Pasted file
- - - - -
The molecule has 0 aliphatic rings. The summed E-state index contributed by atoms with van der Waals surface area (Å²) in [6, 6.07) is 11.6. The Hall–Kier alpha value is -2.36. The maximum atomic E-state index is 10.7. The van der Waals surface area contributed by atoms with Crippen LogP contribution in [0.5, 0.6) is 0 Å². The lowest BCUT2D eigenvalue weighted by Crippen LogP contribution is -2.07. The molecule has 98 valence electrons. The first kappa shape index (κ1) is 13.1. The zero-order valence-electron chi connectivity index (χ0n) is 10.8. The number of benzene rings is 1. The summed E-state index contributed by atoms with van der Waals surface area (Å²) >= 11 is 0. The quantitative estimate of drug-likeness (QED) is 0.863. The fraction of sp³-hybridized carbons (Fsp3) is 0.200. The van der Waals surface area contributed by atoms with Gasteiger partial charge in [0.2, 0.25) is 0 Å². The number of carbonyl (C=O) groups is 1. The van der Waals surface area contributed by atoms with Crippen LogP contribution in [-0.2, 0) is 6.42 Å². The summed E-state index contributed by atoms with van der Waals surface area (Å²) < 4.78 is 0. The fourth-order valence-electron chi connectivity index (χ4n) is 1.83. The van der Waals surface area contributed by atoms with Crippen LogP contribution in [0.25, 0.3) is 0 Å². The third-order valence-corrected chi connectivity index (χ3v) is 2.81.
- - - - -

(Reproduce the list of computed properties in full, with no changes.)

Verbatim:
The molecule has 0 aliphatic rings. The summed E-state index contributed by atoms with van der Waals surface area (Å²) in [6, 6.07) is 11.6. The Hall–Kier alpha value is -2.36. The maximum atomic E-state index is 10.7. The van der Waals surface area contributed by atoms with Crippen LogP contribution in [0.5, 0.6) is 0 Å². The lowest BCUT2D eigenvalue weighted by Crippen LogP contribution is -2.07. The molecule has 98 valence electrons. The first kappa shape index (κ1) is 13.1. The zero-order valence-electron chi connectivity index (χ0n) is 10.8. The number of benzene rings is 1. The summed E-state index contributed by atoms with van der Waals surface area (Å²) >= 11 is 0. The quantitative estimate of drug-likeness (QED) is 0.863. The fraction of sp³-hybridized carbons (Fsp3) is 0.200. The van der Waals surface area contributed by atoms with Gasteiger partial charge in [0.2, 0.25) is 0 Å². The number of carbonyl (C=O) groups is 1. The van der Waals surface area contributed by atoms with Crippen LogP contribution in [-0.2, 0) is 6.42 Å². The summed E-state index contributed by atoms with van der Waals surface area (Å²) < 4.78 is 0. The fourth-order valence-electron chi connectivity index (χ4n) is 1.83. The van der Waals surface area contributed by atoms with Crippen LogP contribution in [0.25, 0.3) is 0 Å². The third-order valence-corrected chi connectivity index (χ3v) is 2.81.